You will not believe what “reformers” have devised to tinker with and manipulate our elections. It is called ranked choice voting (or “instant runoff voting”)—but it is really a scheme to disconnect elections from issues and allow candidates with marginal support from voters to win elections. Some jurisdictions in the U.S. have already replaced traditional elections with the ranked choice scheme.

Here is how it works. In 2008, instead of choosing to cast your ballot for John McCain, Barack Obama, Ralph Nader, Bob Barr, or Cynthia McKinney, all of whom were running for president, you would vote for all of them and rank your choice. In other words, you would list all five candidates on your ballot from one to five, with one being your first choice for president and five being your last choice.

If none of the candidates were chosen as the number one pick by a majority of voters in Round One, then the presidential candidate with the lowest number of votes would be eliminated from the ballot. People who selected that candidate as their top pick—let us say it was McKinney—would automatically have their votes changed to their second choice. Then the scores would be recalculated, over and over again, until one of the candidates finally won a majority as the second, third, or even fourth choice of voters.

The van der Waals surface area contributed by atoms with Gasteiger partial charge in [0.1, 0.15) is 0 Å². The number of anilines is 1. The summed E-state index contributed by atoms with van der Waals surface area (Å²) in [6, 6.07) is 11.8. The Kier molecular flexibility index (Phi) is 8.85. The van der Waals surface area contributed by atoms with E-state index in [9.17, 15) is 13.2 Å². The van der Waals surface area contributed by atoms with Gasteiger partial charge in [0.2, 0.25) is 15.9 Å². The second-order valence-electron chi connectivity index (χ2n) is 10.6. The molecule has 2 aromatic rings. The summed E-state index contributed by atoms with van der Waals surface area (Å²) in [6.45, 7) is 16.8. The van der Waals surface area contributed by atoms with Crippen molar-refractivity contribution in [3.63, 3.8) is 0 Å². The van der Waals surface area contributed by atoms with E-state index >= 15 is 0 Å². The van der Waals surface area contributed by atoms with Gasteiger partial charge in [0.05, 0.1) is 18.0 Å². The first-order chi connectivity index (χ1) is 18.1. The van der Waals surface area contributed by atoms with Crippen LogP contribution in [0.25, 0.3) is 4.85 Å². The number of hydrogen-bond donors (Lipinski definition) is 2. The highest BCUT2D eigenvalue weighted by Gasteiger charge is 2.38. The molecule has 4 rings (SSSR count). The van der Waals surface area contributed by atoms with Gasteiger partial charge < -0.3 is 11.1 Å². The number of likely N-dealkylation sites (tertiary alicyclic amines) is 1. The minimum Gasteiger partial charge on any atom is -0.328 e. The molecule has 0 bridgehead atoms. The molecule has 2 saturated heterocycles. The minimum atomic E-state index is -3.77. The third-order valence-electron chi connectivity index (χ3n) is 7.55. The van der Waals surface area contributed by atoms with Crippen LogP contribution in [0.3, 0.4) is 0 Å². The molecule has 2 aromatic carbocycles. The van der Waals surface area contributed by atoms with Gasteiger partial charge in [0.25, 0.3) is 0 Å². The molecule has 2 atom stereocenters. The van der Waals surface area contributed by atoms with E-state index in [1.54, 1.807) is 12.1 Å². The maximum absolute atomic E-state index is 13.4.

In the end, a voter’s ballot might wind up being cast for the candidate he ranked far below his first choice—a candidate to whom he may have strong political objections and for whom he would not vote in a traditional voting system.

Rigging the System